Remember Pixar’s "A Bug’s Life" from 1998? Shot from the perspective of bugs, it featured very cool animation. On January 24th, the new Disney+ Original Series from National Geographic, "A REAL BUG’S LIFE," brings this concept to life. The perspectives are amazing: the camera movement at that scale has to be precise, responsive, and incredibly fast to set up. But how was it done? Parts of it were shot by Robert Hollingworth, a long-time collaborator with eMotimo. Much of Robert’s photography for the series was captured using a precision, motion control gantry specifically designed for live-action macro cinematography, enabling fluid camera motion on a bug scale. It's an XY axis system with pan and tilt, all packed into one Peli case weighing less than 25 kg. What drives and controls Robert's gantry is eMotimo's once super-secret, super-portable 4-axis motion controller, the SA4. It's the same one used to position cameras for the opening fox scenes in "All Quiet on the Western Front." The SA4 is essentially like our Spectrum ST4, but instead of our pan/tilt mechanism, it has 4 motor outputs that Robert connected to his custom-made gantry. We housed it in a sleek machined aluminum enclosure with a bright OLED and, of course, controlled it via a gaming remote. This enabled run-and-gun setups on (and over!) the streets of New York, deep in jungles, and up the Himalayas. Chasing ants down the street, bees out of a nest, fox cubs through their den, spiders in the studio, or striking venomous snakes - the gantry and the SA4, and mostly Robert, pulled off the shots. When floating a probe lens 12-16 inches from your 8K cinema camera, any backlash in motor systems can cause issues with framing and live control. Using expensive zero-backlash systems with custom lead screws, or zero-backlash rotary axes designed to move silicon wafers, enabled Robert to match his requirements, perfectly suited for shooting fluid live macro.Besides getting the shot, Robert refined his rig for quick setup, global travel, and both studio and fieldwork. It performed well, enabling him to create mind-blowing live moves as well as pixel-perfect repeatability shots. Lots of superlatives here, but it functioned at the highest magnification and resolution demanded by the highest quality productions on this, ahem, Planet Earth.I am proud and humbled that eMotimo controllers helped with this production. This collaboration involved quite a bit of problem-solving and continuous little peeks behind the scenes. These images and stories will stand forever.Thank you, Robert! Robert has now built 3 of these portable moco cine robots; two powered by the SA4 controller and one that lives in his studio, running off Dragonframe. However, all are interchangeable, and the quickest and most portable setup solution is the SA4. You’ll have seen them used in: "All Quiet on the Western Front" (Netflix) "Tiny World" (Apple TV+) "A Real Bug's Life" (Disney+) "Super/Natural" (Nat Geo) "Postcard from Earth" (Sphere Vegas) "Frozen Planet II" (BBC) "Green Planet" (BBC) "Welcome to Earth" (Nat Geo) "Encounter" (Amazon Studios) We asked Robert which shot in "A Real Bug’s Life" should not be missed. His answer, in his own words, is below:There’s one shot especially that I’m very proud of. I was shooting a particular shot for DOP, Simon de Glanville and his ‘Big City’ episode. It was a layered composite shot which - without giving too much away - we took 3 days to shoot and the camera had to accomplish a repeat matched moved each time, for nearly 3 days, and each time hitting the same frames for each pass. I built my gantry in a different configuration for this and added in a further linear axis to create a miniature Technocrane - a technique I first tried and perfected in Tiny Worlds (Apple TV+). The SA4 controller was programmed with start and end frames, with 3 additional keyframes in-between to ensure focus marks and I’m delighted to say the rig kept it’s marks beautifully day after day. I can’t wait to see the result which I’m told is superb.I’m really delighted my macro gantry is proving so popular with my peers. I made it mainly for myself to improve the quality of my macro cinematography also to increase my efficiency and speed on set. They’ve proved very popular with my clients and peers and I’m touched they’re now regularly hired out to productions on their own.My collaboration with Brian is long-standing and it wouldn’t have been accomplished without his passion and energy. He creates technology that melts away the physical boundary between the camera and the creative vision: when I ‘fly’ the camera on the gantry now around the head of an ant, while it’s doing its thing, it’s done with no technical thought or worry, and simply with creative instinct. Brian deserves a lot of praise for his gift to our industry for all the products he’s created in the last 15 years; he’s enabled the significant visual gains our industry has built upon in the recent years, changing things more than, say, a few more pixels will on your sensor. Kind words indeed. I am flattered! eMotimo builds the brushes, and we appreciate Robert and all the artists and masters who push the boundaries and do something new. The series is out now, so go watch it! If you aren't a subscriber, you can check out the official trailer. While the original controller never made it to market, by popular demand, we did release one almost just like it found here on our store.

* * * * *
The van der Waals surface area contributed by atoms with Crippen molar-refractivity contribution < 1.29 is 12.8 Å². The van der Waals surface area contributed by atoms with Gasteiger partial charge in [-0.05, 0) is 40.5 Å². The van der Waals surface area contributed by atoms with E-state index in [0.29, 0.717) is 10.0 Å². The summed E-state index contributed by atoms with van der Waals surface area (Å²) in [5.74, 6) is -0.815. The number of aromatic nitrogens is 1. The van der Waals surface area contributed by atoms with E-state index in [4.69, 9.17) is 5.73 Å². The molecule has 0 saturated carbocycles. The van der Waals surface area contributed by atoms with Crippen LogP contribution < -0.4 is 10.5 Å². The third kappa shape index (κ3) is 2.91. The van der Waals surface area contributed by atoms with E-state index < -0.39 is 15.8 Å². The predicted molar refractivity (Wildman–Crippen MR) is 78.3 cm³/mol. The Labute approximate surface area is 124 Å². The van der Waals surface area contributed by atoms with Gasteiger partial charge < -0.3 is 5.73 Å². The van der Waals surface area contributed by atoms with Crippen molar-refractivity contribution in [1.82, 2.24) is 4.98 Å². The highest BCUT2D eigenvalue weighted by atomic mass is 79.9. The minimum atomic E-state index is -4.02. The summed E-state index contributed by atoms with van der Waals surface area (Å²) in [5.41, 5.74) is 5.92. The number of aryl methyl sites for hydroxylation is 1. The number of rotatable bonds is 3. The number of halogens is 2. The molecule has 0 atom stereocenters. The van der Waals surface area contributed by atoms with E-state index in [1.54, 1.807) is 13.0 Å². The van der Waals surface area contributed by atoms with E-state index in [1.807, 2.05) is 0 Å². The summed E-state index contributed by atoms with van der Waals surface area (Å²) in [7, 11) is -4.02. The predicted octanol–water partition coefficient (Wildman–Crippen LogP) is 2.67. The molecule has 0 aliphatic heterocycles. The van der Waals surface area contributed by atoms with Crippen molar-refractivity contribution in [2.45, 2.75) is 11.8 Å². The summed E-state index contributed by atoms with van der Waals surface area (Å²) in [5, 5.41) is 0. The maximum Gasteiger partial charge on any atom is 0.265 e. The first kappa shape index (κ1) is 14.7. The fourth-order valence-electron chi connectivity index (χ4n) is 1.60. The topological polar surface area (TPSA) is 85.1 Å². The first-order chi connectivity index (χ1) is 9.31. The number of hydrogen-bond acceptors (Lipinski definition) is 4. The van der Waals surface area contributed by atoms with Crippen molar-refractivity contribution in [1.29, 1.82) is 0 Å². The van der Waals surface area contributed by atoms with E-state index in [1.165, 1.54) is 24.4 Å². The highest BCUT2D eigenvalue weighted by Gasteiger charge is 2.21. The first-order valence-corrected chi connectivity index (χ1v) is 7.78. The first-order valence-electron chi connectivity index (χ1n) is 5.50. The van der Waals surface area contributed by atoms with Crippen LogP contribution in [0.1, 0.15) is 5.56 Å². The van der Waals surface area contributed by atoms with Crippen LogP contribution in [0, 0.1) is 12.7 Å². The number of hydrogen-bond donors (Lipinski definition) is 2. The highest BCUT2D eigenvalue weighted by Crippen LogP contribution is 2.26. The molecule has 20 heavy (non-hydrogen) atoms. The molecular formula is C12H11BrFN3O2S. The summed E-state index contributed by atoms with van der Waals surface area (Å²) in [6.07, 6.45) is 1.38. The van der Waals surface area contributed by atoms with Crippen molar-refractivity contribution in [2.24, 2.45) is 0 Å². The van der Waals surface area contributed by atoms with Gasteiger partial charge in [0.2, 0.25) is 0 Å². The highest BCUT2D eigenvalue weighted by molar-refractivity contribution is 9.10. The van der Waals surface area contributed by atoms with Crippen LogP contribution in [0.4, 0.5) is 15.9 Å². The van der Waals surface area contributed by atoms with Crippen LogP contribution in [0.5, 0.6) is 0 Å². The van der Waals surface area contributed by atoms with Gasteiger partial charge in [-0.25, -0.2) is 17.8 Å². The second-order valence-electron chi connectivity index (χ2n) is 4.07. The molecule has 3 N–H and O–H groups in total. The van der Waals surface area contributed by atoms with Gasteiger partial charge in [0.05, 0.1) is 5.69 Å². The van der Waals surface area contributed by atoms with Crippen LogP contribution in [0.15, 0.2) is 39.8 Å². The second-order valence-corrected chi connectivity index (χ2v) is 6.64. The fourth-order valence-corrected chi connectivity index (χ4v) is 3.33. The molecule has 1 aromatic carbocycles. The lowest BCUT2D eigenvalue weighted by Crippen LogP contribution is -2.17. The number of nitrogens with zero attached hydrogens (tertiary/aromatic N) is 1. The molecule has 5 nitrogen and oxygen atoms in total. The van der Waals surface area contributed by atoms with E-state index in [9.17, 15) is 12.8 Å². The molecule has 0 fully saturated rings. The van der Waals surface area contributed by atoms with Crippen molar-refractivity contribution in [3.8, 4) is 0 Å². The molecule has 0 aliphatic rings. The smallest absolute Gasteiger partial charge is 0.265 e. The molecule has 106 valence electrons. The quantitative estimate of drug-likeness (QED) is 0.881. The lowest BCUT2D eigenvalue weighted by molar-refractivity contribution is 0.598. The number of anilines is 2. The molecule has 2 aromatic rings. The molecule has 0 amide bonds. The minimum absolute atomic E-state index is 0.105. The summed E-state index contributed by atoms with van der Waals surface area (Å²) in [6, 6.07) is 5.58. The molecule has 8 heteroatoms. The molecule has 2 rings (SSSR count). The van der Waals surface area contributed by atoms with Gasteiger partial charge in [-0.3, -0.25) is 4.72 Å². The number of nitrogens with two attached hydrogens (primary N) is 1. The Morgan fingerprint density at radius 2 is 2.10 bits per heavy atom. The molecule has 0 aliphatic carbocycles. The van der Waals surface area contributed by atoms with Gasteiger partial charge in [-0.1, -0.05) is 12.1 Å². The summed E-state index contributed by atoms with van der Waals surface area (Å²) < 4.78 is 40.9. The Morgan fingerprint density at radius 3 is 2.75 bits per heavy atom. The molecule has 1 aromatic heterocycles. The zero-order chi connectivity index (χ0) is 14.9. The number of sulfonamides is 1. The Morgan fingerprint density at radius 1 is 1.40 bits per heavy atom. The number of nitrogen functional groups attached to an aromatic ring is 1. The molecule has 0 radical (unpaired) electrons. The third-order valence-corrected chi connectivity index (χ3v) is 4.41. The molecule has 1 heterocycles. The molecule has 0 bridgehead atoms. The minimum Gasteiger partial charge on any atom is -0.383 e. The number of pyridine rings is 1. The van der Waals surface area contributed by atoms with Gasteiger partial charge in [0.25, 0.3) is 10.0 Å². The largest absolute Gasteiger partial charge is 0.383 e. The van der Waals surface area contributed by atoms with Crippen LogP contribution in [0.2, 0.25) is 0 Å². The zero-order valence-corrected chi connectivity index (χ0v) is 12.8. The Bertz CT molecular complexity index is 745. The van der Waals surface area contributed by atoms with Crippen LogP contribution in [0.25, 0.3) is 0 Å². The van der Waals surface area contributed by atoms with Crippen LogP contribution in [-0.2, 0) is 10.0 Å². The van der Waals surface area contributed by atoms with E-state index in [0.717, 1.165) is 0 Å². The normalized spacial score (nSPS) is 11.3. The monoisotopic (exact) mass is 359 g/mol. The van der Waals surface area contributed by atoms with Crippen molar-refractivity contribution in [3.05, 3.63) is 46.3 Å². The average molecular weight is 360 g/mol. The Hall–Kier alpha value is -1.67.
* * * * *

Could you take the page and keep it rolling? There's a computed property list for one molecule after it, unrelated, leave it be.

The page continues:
All Quiet on the Western Front
It won the Oscar for Best Cinematography! eMotimo controllers helped shoot Netflix's All Quiet on the Western Front.
eMotimo is releasing a stand-alone robotic controller called the SA2.6. This first generation equipment already helped with Oscar winner, All Quiet on the Western Front